10 Questions to Consider Before Leaving Your Church


Listen to the podcast “When and How to Leave a Church.”

When twenty or two hundred people gather together from different walks of life, there are bound to be conflicting opinions about how the church should be run, what programs should be available, and which priorities should be on the agenda.

In the rapidly changing culture in which we live, tension is often generational. For example, a young family is likely to feel frustrated in a church that is led by older men who appear to be set in their ways. An older couple may feel uncomfortable if new leadership introduces contemporary music or new programs. Whatever the case, most churches have attendees who live in limbo between staying and leaving.

If you are upset, don’t be reactionary. You can afford to wait a few more months.

If you are thinking about leaving your church, take a few steps back. Even if you are upset, don’t be reactionary. While you may have genuine concerns, leaving a church is a serious decision that will have major consequences for you, your family, and the church. If you have been attending a church for over a year, you can afford to wait a few more months. Plan to make your decision after praying, searching Scripture, and seeking godly counsel. Here are a few questions for consideration.

1. Do I Attend a Good, Bible-Believing Church?

There are biblical reasons for immediately leaving a church. A church must hold orthodox beliefs about the authority of Scripture, the Trinity, the deity of Christ, and so on. The “matters of first importance” (1 Cor. 15:3–4) must be upheld (see “Theological Triage: Unity in Essentials, Charity in Nonessentials“).

Moreover, a church is a sanctifying community and must be serious about holiness. Jesus died to present the church holy and blameless (Eph. 5:25–27). If your church does not uphold biblical sexual ethics (e.g., they affirm gay marriage), you should leave.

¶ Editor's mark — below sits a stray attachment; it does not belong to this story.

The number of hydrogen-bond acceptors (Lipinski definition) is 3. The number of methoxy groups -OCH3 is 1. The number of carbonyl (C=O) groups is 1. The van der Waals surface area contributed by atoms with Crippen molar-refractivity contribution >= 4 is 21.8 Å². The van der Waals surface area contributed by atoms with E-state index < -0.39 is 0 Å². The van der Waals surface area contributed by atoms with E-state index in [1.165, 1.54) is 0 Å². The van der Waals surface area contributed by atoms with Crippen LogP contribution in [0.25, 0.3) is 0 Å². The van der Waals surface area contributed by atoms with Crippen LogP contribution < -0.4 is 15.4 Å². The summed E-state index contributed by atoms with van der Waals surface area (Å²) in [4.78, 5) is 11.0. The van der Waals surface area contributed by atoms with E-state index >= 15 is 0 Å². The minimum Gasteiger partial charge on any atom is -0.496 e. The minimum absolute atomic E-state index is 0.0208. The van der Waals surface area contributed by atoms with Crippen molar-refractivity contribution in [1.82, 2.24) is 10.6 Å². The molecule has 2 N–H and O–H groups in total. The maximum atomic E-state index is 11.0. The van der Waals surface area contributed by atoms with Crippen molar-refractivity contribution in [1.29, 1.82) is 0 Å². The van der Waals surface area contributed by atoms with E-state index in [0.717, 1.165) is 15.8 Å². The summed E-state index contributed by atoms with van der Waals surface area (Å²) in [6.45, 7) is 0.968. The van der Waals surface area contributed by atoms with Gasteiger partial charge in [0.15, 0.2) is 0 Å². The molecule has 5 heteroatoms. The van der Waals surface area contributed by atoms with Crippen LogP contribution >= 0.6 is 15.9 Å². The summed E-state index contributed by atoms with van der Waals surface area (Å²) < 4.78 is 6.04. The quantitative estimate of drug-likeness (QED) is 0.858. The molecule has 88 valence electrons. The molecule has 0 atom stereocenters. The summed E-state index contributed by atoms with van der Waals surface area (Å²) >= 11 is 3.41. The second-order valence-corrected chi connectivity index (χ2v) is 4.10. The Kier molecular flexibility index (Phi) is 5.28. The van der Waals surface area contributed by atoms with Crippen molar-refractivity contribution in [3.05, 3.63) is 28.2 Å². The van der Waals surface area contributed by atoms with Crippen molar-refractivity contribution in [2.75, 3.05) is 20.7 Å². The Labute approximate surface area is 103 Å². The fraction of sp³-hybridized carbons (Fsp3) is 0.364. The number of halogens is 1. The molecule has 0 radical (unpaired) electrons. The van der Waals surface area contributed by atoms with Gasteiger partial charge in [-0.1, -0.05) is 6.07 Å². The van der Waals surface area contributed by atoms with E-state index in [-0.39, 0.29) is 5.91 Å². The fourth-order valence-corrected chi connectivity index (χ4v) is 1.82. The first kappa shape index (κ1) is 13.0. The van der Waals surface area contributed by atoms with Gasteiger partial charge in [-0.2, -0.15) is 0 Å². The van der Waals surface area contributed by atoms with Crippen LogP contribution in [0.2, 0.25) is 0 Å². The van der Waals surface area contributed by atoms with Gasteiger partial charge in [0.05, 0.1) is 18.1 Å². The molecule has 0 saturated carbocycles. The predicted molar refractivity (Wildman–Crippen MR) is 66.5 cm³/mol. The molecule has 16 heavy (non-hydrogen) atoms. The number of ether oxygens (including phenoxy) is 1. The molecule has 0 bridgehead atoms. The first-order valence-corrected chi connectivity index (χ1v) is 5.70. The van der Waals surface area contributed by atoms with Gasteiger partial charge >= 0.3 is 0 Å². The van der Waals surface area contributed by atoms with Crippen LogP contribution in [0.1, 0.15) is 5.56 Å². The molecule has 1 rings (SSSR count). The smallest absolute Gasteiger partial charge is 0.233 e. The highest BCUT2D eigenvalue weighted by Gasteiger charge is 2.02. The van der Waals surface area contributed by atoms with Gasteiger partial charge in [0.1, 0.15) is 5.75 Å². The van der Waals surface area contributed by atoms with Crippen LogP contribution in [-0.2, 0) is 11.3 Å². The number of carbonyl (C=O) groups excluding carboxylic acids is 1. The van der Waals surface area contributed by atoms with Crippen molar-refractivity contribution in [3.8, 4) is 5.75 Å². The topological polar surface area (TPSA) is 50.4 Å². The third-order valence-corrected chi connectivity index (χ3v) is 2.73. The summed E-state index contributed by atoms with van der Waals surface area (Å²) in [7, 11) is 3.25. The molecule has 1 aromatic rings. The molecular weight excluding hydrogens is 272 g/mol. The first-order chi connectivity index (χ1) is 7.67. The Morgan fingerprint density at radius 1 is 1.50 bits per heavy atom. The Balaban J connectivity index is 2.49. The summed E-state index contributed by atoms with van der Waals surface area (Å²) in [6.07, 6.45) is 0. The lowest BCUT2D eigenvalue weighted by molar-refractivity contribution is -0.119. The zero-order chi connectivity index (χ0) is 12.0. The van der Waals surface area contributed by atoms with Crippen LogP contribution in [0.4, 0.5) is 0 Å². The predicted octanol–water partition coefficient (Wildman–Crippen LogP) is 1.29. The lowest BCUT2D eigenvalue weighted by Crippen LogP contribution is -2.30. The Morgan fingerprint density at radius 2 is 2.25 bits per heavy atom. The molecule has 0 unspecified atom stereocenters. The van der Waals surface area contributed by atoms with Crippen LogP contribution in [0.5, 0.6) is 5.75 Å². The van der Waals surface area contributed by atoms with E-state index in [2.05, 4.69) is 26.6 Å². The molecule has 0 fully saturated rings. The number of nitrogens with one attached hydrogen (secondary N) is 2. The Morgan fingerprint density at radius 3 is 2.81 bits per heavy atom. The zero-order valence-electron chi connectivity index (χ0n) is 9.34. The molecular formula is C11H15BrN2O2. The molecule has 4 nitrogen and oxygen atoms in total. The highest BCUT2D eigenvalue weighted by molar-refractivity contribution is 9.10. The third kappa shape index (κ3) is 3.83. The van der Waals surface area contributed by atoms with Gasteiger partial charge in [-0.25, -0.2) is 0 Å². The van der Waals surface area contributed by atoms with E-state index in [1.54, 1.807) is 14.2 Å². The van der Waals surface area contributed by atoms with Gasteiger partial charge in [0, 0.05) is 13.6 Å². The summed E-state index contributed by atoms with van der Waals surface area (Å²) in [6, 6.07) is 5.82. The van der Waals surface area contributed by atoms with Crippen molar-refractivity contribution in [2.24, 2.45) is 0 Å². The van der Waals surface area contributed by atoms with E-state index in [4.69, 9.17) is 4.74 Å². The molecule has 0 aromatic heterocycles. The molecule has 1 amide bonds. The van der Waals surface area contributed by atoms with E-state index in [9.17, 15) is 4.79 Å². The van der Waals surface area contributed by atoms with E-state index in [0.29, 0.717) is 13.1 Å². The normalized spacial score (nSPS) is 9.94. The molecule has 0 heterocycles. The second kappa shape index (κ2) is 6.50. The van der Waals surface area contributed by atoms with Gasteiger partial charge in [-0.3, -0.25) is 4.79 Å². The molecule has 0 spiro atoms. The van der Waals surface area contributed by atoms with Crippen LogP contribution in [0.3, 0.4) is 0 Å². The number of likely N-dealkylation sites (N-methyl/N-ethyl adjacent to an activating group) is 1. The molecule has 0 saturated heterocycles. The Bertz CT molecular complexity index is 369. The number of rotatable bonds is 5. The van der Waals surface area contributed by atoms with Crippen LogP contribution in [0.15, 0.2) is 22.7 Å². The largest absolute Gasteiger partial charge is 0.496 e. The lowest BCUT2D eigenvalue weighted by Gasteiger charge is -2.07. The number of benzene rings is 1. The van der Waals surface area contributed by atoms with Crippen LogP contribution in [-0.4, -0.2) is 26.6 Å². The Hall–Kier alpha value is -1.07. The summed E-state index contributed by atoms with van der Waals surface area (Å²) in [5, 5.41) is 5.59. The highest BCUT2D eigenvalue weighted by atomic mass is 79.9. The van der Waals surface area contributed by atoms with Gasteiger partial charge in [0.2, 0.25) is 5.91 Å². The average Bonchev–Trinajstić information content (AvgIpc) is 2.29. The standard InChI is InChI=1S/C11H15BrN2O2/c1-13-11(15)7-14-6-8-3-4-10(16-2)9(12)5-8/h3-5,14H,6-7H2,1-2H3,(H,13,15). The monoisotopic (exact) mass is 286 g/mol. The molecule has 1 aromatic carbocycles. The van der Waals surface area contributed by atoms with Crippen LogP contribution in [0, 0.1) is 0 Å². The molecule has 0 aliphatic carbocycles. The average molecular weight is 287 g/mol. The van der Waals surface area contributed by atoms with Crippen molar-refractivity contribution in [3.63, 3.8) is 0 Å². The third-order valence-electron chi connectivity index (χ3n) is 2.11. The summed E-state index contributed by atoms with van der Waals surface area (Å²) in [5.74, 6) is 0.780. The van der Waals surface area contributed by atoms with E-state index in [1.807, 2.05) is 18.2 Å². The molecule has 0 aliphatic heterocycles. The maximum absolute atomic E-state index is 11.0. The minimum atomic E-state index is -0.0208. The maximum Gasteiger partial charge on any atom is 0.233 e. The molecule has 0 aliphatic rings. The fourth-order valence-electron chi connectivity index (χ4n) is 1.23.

Finally, a church is built on the foundation of the apostles recorded in the Bible. Its members are saved and sanctified by the word (Eph. 5:26; 1 Pet. 1:23). A pastor must “preach the word” (2 Tim. 4:2). If your pastor doesn’t preach the Bible or is theologically reckless, you’re justified in leaving. 

However, if your church upholds historic Christian beliefs and ethics, you should be deeply grateful. Jesus called his generation wicked, perverse, and unbelieving (Mt. 16:4; 17:17); ours is no better. To have a good, Bible-believing church within driving distance of one’s home is a privilege that is not enjoyed by countless Christians around the globe. I gained a better perspective on the petty gripes of many church members when one of my close friends was offered a job in a new region but struggled to locate a single Bible-believing church.

Pause and check your attitude. Are you thankful for what you have? Have you ever expressed appreciation to those in your church who are doing their best to “contend for the faith that was once for all delivered to the saints” (Jude 1:3)? A humble, grateful, Christ-like attitude is essential when considering whether or not to leave a church.

2. Do I Love this Church Like Christ Loves this Church?

Christ’s love for the church is a profound and prolific theme in Scripture. “Christ loved the church and gave himself up for her” (Eph. 5:25); he “nourishes and cherishes” the church as a man takes care of his own body (Eph. 5:29).

If you are not seriously invested in the good of those at your church, you are not spiritually mature enough to leave.

One of the main marks of a Christian is that he loves his brothers: “We know that we have passed out of death into life, because we love the brothers. Whoever does not love abides in death” (1 Jn. 3:14). Ask and answer honestly, “Do I love the brothers and sisters at my church like Christ loves them?” If you are not seriously invested in the good of those at your church, you are probably not spiritually mature enough to leave.

3. Can I Become a Member Here in Good Consciense?

God’s plan for Christians is that they would go all in for their local church, submitting to their flawed elders (Heb. 13:17) and taking responsibility for their broken brothers (Php. 2:4). In most contexts, this means formal church membership.

In 1 Corinthians 5:12, Paul assumes that a clear line has been drawn between those who are outside the local body and those who are inside the local body. The Bible describes insiders as members (1 Cor. 12:12-17). Commenting on 1 Corinthians 12:21, Sam Emadi notes, “every believer needs to be incorporated into a body, one member among many. Saying we don’t ‘need’ to join a local church is the very error Paul is correcting in this passage. We ‘need’ to be a ‘member’ of a ‘body’—that’s church membership.”

It is wrong to attend year after year as hands and feet that are functionally detached from the rest of the local body. In most churches, a non-member is, in all practical ways, no more accountable to his leaders than an ordinary visitor. This alone should convince us of the need to become submissive church members.

Non-members are always more likely to struggle with the question of leaving their church. They have never fully bought in to the life of the local body.